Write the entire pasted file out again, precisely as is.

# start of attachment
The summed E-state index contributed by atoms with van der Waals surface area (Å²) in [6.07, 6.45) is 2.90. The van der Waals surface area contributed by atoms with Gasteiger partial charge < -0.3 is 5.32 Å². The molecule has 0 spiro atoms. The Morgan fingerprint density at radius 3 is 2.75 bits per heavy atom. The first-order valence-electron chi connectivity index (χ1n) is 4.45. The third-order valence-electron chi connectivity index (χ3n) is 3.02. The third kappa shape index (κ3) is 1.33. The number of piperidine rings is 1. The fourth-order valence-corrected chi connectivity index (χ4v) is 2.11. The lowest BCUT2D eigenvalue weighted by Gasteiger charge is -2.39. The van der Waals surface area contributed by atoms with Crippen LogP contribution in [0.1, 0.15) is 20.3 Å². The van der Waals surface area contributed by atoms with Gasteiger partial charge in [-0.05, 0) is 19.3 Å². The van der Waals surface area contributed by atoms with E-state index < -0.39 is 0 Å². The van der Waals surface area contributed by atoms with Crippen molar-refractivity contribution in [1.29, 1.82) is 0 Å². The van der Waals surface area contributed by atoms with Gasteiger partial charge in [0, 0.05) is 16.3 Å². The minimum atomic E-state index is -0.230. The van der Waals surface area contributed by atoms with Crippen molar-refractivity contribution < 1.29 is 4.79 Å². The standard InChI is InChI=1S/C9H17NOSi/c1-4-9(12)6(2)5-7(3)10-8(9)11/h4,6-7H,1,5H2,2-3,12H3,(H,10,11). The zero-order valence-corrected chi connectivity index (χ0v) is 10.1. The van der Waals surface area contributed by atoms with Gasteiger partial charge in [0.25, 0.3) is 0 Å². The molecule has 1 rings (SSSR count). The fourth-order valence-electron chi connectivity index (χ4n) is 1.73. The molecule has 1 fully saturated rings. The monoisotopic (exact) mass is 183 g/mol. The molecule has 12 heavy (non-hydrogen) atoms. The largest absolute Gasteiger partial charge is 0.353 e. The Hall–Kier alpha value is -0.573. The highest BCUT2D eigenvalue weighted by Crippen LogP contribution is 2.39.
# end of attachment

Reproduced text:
The summed E-state index contributed by atoms with van der Waals surface area (Å²) in [6.07, 6.45) is 2.90. The van der Waals surface area contributed by atoms with Gasteiger partial charge < -0.3 is 5.32 Å². The molecule has 0 spiro atoms. The Morgan fingerprint density at radius 3 is 2.75 bits per heavy atom. The first-order valence-electron chi connectivity index (χ1n) is 4.45. The third-order valence-electron chi connectivity index (χ3n) is 3.02. The third kappa shape index (κ3) is 1.33. The number of piperidine rings is 1. The fourth-order valence-corrected chi connectivity index (χ4v) is 2.11. The lowest BCUT2D eigenvalue weighted by Gasteiger charge is -2.39. The van der Waals surface area contributed by atoms with Crippen LogP contribution in [0.1, 0.15) is 20.3 Å². The van der Waals surface area contributed by atoms with Gasteiger partial charge in [-0.05, 0) is 19.3 Å². The van der Waals surface area contributed by atoms with E-state index < -0.39 is 0 Å². The van der Waals surface area contributed by atoms with Crippen molar-refractivity contribution in [1.29, 1.82) is 0 Å². The van der Waals surface area contributed by atoms with Gasteiger partial charge in [0, 0.05) is 16.3 Å². The minimum atomic E-state index is -0.230. The van der Waals surface area contributed by atoms with Crippen molar-refractivity contribution < 1.29 is 4.79 Å². The standard InChI is InChI=1S/C9H17NOSi/c1-4-9(12)6(2)5-7(3)10-8(9)11/h4,6-7H,1,5H2,2-3,12H3,(H,10,11). The zero-order valence-corrected chi connectivity index (χ0v) is 10.1. The van der Waals surface area contributed by atoms with Gasteiger partial charge in [0.25, 0.3) is 0 Å². The molecule has 1 rings (SSSR count). The fourth-order valence-electron chi connectivity index (χ4n) is 1.73. The molecule has 1 fully saturated rings. The monoisotopic (exact) mass is 183 g/mol. The molecule has 12 heavy (non-hydrogen) atoms. The largest absolute Gasteiger partial charge is 0.353 e. The Hall–Kier alpha value is -0.573. The highest BCUT2D eigenvalue weighted by Crippen LogP contribution is 2.39.